The Indiana Supreme Court plans to implement an evidence-based pretrial release program in Indiana, according to an order signed by Chief Justice Loretta Rush Monday. In order to do so, a study committee will develop and implement at least one pilot project.
The order requests that the Supreme Court Committee to Study Evidence-Based Pretrial Release pilot project assess the feasibility, efficacy, economics and methodologies for consideration and/or use in such a system regarding pretrial release decisions. Those findings will be used to propose any Supreme Court rules or procedures to implement such a system.
The committee was created in December 2013 by then Chief-Justice Brent Dickson. The group consists of judges, legislators, prosecutors, public defenders and probation officers. Dickson formed the committee to ensure the judiciary retains its function of making decisions regarding pretrial release. The General Assembly has attempted several times to alter how judges handle pretrial release and bail.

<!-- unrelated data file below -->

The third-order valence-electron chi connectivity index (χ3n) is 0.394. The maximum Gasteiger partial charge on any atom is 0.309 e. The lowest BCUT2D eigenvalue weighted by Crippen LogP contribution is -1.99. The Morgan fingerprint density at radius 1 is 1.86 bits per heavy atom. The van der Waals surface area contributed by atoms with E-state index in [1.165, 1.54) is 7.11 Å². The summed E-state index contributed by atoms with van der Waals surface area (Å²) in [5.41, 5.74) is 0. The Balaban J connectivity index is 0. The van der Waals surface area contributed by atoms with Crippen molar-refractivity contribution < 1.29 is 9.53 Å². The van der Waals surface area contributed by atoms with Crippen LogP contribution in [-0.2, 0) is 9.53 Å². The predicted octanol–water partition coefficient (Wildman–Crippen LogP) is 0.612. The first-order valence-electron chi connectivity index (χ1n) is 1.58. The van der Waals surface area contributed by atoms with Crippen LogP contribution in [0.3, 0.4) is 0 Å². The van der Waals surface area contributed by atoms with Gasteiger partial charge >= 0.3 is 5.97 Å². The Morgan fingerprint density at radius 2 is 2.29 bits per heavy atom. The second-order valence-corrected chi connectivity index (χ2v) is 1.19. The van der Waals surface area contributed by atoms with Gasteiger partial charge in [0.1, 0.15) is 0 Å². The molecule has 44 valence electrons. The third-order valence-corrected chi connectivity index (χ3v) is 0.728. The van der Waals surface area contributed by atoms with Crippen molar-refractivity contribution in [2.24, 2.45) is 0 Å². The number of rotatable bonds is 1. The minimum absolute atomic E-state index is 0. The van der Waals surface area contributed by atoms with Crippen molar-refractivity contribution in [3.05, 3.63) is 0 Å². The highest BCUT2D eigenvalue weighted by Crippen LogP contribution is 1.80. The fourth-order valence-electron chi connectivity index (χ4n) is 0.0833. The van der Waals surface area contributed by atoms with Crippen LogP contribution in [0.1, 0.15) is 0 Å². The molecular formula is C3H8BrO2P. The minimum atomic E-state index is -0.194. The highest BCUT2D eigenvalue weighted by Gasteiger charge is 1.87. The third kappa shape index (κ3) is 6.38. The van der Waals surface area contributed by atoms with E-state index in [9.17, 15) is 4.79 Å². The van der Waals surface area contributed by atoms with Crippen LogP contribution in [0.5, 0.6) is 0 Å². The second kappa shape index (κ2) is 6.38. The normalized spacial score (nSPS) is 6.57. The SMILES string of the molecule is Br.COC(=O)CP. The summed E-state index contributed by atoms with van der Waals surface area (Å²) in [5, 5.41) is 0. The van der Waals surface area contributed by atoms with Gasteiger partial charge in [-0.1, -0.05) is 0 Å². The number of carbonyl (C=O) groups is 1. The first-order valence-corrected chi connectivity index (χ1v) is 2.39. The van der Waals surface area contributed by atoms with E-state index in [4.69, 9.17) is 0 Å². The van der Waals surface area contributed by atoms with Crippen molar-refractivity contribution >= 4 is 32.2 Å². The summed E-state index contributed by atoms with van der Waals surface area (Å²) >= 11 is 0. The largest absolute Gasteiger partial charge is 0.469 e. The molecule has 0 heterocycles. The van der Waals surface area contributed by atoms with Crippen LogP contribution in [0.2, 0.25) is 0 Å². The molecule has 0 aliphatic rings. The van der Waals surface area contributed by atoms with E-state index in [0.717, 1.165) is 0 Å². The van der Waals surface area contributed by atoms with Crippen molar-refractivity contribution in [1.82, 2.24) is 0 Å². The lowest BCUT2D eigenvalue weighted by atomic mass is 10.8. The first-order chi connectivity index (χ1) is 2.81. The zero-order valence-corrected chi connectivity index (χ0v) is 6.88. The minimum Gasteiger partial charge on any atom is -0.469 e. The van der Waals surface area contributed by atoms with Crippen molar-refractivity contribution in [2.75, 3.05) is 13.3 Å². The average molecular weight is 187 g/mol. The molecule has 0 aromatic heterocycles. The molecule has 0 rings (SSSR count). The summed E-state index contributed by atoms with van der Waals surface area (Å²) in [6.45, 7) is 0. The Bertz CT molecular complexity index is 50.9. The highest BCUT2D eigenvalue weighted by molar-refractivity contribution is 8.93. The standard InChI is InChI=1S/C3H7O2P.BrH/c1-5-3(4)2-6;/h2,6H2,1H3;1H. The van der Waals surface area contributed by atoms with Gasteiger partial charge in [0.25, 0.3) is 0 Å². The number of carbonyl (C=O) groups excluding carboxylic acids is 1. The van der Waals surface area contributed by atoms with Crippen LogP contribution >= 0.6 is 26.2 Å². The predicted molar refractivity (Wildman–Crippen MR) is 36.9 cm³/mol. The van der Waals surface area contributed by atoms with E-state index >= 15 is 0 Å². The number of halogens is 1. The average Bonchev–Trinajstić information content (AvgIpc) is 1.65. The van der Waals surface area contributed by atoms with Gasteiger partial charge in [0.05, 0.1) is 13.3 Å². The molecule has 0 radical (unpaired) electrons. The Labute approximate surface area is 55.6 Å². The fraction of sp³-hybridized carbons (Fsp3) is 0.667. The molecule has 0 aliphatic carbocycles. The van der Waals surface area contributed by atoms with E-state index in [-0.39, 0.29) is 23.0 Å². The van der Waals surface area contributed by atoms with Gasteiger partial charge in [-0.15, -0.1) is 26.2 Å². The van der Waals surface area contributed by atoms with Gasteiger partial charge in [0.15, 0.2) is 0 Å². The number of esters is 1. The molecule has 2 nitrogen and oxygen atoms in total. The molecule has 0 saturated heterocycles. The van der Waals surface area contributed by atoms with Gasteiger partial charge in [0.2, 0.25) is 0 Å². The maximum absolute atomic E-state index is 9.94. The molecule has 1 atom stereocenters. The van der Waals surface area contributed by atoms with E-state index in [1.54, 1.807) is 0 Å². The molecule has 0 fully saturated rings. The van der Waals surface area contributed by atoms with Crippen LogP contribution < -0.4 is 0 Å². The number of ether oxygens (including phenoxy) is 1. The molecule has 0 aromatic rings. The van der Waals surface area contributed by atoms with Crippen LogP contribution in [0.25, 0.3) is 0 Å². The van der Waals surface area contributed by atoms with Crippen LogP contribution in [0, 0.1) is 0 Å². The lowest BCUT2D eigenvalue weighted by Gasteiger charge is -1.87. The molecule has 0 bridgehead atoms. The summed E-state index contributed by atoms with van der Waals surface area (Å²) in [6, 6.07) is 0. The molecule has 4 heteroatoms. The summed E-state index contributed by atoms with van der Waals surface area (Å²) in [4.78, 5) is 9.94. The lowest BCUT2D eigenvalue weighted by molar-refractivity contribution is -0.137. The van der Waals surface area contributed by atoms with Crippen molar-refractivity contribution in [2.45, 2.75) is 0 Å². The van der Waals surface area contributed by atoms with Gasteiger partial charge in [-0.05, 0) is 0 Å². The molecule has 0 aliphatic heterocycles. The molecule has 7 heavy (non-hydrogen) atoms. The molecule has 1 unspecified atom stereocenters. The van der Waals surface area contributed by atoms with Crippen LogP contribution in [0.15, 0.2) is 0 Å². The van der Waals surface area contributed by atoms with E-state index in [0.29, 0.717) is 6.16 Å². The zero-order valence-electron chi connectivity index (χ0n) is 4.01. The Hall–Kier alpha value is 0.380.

The order says evidence-based pretrial risk assessment practices offer significant advantages in how decisions are made about the release of arrested people pending trial, especially those charged with lower-level crimes and infractions. At least six states, the District of Columbia and the entire federal system have adopted procedures under which the release of arrestees is guided by the use of empirically derived risk assessment tools.
The order also restates:
- Dickson’s comments that pretrial release is exclusively a judicial function;
- The system in Indiana should favor the immediate or prompt release of arrestees without monetary bail, with a few exceptions, such as being a flight risk or charged with murder or treason;
- Where monetary bail is required, the system should allow the judge to accept a full or partial cash deposit or to accept a surety bond;
- The system used by the courts should be guided by an evidence-based risk assessment program.